PBH

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We've used Springbar tents for everything for as long as I can remember. Fishing trips to Canada, hunting trips on the Boulder, Lake Powell...they take a beating.

They won't help with providing a covered food prep area, but they will give you a protected place to sleep.
 
I use a cowboy range tent from Dave Ellis in Colorado. Fast and easy to set up, will withstand high wind, and bad weather. It is also built to last a lifetime. They are also breathable canvas so you can safely burn a lantern, stove, or heater.100_1847.JPG
 
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wayne gustaveson

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I have a wall tent that I used at Hite once last year. The wind blew and everything inside the tent was covered with a layer of good old southern Utah red sand. I might be able to stake the sod cloth better or pile rocks along the sod cloth but even then I think if the wind blows you’ll get dirty in there. In addition, it’s 12 X 14, and too bulky to haul down the lake in most boats. It’s nice to have the extra space to prep food etc but for beach camping I think Sprigbar is the way to go. One other tip I’ll pass along, dig holes at the corners of your tent, tie a rope around a rock, bury the rock and then tie the rope to your tent stake pocket. If you’re on a sandy beach this will save your tent from getting launched. Learned that one the hard way when a storm turned my Springbar into a kite down at the Rincon. We were pulling up to the beach when we saw it 15 feet in the air. Then it went end over end down the beach for about 50 yards. It bent two of the four bars that connect the roof and give the Springbar its spring. I still use the tent but it’s never been quite the same.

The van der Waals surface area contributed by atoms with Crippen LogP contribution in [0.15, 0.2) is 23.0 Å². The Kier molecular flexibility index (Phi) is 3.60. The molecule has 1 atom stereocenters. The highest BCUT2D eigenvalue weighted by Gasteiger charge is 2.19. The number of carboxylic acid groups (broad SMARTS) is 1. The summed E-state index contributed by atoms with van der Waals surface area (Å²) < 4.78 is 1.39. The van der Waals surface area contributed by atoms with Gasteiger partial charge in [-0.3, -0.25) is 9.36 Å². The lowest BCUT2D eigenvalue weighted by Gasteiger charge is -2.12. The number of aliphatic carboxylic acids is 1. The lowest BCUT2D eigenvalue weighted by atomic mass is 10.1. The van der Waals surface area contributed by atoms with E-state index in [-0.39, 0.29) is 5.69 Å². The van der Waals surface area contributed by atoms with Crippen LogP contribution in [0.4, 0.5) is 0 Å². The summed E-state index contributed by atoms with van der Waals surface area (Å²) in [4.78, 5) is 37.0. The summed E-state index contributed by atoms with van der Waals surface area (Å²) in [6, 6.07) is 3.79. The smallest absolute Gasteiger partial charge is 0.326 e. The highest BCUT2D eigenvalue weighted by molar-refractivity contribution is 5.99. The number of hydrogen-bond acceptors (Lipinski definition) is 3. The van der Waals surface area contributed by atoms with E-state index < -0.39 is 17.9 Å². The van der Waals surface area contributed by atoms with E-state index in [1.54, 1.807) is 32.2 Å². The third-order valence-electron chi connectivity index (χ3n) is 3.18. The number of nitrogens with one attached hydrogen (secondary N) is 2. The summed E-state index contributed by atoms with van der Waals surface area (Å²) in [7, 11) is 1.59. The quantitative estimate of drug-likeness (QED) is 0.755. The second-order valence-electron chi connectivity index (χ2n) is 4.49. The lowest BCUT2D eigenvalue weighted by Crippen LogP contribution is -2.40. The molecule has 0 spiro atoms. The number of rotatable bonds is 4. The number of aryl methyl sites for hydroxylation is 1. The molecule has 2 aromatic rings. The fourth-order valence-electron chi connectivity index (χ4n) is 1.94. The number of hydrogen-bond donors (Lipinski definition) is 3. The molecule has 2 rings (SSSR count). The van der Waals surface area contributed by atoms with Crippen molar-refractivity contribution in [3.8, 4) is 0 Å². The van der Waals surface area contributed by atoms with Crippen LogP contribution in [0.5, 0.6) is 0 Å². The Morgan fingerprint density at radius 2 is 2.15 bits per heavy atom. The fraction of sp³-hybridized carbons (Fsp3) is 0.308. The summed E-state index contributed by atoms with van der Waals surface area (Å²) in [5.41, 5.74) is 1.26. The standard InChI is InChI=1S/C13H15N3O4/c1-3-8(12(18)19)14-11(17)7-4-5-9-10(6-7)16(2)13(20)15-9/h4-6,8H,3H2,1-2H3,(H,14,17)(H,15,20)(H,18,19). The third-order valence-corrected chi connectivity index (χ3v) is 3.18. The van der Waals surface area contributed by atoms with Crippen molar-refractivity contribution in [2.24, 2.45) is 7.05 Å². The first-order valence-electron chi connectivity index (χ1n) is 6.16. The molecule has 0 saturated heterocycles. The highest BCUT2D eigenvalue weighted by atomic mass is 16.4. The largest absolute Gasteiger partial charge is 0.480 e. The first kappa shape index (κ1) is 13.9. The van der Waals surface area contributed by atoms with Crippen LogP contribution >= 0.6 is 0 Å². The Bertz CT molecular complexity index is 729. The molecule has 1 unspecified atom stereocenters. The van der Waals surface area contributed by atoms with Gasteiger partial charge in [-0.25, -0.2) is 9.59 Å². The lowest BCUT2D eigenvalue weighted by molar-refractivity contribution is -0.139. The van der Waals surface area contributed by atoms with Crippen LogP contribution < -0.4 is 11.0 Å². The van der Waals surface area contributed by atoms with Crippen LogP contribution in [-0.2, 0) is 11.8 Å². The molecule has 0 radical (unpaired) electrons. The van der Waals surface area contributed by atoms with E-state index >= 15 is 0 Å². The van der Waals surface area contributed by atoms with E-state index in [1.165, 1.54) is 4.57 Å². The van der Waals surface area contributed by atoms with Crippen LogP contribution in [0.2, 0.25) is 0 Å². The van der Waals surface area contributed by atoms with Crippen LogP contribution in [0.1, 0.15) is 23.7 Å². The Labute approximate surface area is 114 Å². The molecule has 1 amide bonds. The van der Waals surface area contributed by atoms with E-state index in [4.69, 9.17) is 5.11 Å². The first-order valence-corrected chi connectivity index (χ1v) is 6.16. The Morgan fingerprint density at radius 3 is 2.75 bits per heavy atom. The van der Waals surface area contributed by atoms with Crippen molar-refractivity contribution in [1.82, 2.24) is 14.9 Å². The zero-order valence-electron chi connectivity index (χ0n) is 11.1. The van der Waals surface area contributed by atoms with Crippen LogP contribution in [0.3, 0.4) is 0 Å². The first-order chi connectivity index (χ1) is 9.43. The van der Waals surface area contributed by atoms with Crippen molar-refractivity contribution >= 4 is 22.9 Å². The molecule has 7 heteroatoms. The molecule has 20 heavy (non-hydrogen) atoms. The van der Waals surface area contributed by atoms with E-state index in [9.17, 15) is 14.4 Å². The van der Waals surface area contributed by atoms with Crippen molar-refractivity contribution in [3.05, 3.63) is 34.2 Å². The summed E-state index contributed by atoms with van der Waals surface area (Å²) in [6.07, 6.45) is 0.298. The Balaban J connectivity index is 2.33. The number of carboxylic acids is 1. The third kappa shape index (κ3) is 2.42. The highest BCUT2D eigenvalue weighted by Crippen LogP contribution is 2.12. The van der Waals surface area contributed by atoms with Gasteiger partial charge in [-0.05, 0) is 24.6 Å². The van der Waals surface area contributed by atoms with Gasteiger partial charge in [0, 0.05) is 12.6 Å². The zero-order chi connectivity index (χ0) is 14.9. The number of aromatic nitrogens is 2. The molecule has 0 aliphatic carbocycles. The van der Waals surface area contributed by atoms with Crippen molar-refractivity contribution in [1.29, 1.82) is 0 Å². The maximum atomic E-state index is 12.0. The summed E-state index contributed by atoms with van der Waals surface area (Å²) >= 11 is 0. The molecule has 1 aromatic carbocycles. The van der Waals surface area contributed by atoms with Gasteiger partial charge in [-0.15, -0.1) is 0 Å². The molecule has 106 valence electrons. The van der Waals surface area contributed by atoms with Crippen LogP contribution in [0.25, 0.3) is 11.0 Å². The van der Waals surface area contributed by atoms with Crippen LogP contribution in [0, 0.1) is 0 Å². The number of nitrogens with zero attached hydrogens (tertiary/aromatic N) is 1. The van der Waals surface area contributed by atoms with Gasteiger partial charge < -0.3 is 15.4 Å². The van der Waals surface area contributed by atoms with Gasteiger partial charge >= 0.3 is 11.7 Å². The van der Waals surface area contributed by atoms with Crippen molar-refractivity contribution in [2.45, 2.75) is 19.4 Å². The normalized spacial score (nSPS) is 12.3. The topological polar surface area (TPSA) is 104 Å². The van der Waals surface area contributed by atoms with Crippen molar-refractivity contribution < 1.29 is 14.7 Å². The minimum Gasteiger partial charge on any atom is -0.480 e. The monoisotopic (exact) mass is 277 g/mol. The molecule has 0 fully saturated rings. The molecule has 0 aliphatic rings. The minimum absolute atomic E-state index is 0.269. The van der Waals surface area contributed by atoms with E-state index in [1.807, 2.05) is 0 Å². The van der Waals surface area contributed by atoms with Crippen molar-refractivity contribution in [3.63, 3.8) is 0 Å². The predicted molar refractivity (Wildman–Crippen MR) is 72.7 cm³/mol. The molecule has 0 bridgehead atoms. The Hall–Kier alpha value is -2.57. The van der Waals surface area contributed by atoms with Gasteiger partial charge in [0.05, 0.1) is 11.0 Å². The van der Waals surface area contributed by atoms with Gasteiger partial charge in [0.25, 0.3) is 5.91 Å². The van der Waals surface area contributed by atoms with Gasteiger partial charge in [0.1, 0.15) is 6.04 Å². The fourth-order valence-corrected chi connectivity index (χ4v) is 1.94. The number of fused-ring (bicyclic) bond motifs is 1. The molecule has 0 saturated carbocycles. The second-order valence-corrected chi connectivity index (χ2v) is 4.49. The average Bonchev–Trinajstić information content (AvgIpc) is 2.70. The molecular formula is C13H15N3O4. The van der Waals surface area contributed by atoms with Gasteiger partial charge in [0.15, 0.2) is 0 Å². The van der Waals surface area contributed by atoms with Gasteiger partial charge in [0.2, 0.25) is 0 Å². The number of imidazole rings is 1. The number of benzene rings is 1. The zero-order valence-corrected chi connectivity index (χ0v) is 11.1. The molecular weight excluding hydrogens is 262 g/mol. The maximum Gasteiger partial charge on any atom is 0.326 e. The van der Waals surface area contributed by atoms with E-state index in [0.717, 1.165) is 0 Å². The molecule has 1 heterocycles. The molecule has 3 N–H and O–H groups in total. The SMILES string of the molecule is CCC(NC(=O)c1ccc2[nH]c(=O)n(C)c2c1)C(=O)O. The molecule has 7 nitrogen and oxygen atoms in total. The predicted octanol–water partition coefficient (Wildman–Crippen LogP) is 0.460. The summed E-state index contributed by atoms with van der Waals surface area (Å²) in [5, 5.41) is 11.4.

I also use the spring bar when camping on personal trips.
 

birdsnest

Well-Known Member
Short story. On one of our houseboat parties a Navajo named Clint decided he wanted to go with us uplake. WE pulled into Oak Canyon and it blew all night, hard. Next morning we got up and couldn't find Clint. I noticed a big bump in the sand and there was Clint, completely covered. He was sleeping like a baby. A good tent is a good thing!
 

Wet1

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I use a cowboy range tent from Dave Ellis in Colorado. Fast and easy to set up, will withstand high wind, and bad weather. It is also built to last a lifetime. They are also breathable canvas so you can safely burn a lantern, stove, or heater.View attachment 1998
Wow, those suckers are expensive. I've been using an old canvas Springbar tent for everything from Powell trips to late season elk hunts. Had that thing stay together through 80mph winds in Wyoming one year. Bought it used and took it to the mfg in SLC for some repairs. Found out it's older than 1965, the last year they built the internal frame. It's a year older than me so at 52+ years old it's still performing!